Domestic violence accounts for approximately one-fifth of all violent crime in the United States and is among the most difficult issues confronting professionals in the legal and criminal justice systems. In this volume, Elizabeth Britt argues that learning embodied advocacy-a practice that results from an expanded understanding of expertise based on lived experience-and adopting it in legal settings can directly and tangibly help victims of abuse.
Focusing on clinical legal education at the Domestic Violence Institute at the Northeastern University School of Law, Britt takes a case-study approach to illuminate how challenging the context, aims, and forms of advocacy traditionally embraced in the U.S. legal system produces better support for victims of domestic violence. She analyzes a wide range of materials and practices, including the pedagogy of law school training programs, interviews with advocates, and narratives written by students in the emergency department, and looks closely at the forms of rhetorical education through which students assimilate advocacy practices. By examining how students learn to listen actively to clients and to recognize that clients have the right and ability to make decisions for themselves, Britt shows that rhetorical education can succeed in producing legal professionals with the inclination and capacity to engage others whose values and experiences diverge from their own.
By investigating the deep relationship between legal education and rhetorical education, Reimagining Advocacy calls for conversations and action that will improve advocacy for others, especially for victims of domestic violence seeking assistance from legal professionals.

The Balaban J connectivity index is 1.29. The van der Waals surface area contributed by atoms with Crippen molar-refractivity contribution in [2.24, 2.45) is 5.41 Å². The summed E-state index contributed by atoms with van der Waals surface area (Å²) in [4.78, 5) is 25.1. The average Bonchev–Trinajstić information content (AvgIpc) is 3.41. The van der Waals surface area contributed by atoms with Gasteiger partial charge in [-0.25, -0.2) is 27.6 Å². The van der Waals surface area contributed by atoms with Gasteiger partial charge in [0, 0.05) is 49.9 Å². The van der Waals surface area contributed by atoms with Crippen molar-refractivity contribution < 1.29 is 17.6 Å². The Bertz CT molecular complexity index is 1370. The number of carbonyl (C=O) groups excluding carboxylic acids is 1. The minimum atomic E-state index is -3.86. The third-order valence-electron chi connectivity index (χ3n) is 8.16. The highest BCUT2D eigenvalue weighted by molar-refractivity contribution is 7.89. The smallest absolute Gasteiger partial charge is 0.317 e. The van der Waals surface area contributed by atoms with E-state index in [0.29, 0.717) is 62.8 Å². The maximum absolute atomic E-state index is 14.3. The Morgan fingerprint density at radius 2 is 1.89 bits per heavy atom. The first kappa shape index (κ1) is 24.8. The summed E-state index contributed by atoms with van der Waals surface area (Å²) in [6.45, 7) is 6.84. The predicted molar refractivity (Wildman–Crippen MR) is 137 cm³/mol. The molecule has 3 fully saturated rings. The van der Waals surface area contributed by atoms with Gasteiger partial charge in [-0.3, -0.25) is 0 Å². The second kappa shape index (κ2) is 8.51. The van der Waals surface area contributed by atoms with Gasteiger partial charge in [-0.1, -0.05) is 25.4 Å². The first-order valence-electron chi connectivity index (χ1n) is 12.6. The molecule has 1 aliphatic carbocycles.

Elizabeth C. Britt is Associate Professor of English at Northeastern University. She is the author of Conceiving Normalcy: Rhetoric, Law, and the Double Binds of Infertility.
Introduction: Bodies, Perspectives, Advocacies
1. Attitudes toward Advocacy
2. At the Law School: Learning to Recognize the Expertise of Others
3. At the Hospital: Learning to Defer to Others
4. At the Courthouse: Learning to Support the Rhetorical Work of Others
Appendix A: Research Methods
Appendix B: Interview Participants
"Elizabeth Britt's book shows us that lawyers are rhetorical agents, a connection that has been diminished over time. Her study of 'embodied advocacies' can help lawyers think more broadly about what advocacy means."
--Kirsten K. Davis, Director of the Institute for Advancement of Legal Communication, Stetson University "A really powerful book. Reimaging Advocacy makes a strong and sustained case for intervening in calcified systems of gendered abuse. This text is well supported and provides a great deal of richness by weaving together interviews and vivid reflections about a system that is all too often broken for the victims most in need. Importantly, Britt doesn't succumb to the cynicism that is so in vogue in academic scholarship; instead, she does the hard work of producing creative, productive criticism that offers alternative frameworks and practices for aiding victims of abuse."
--Suzanne Enck, University of North Texas
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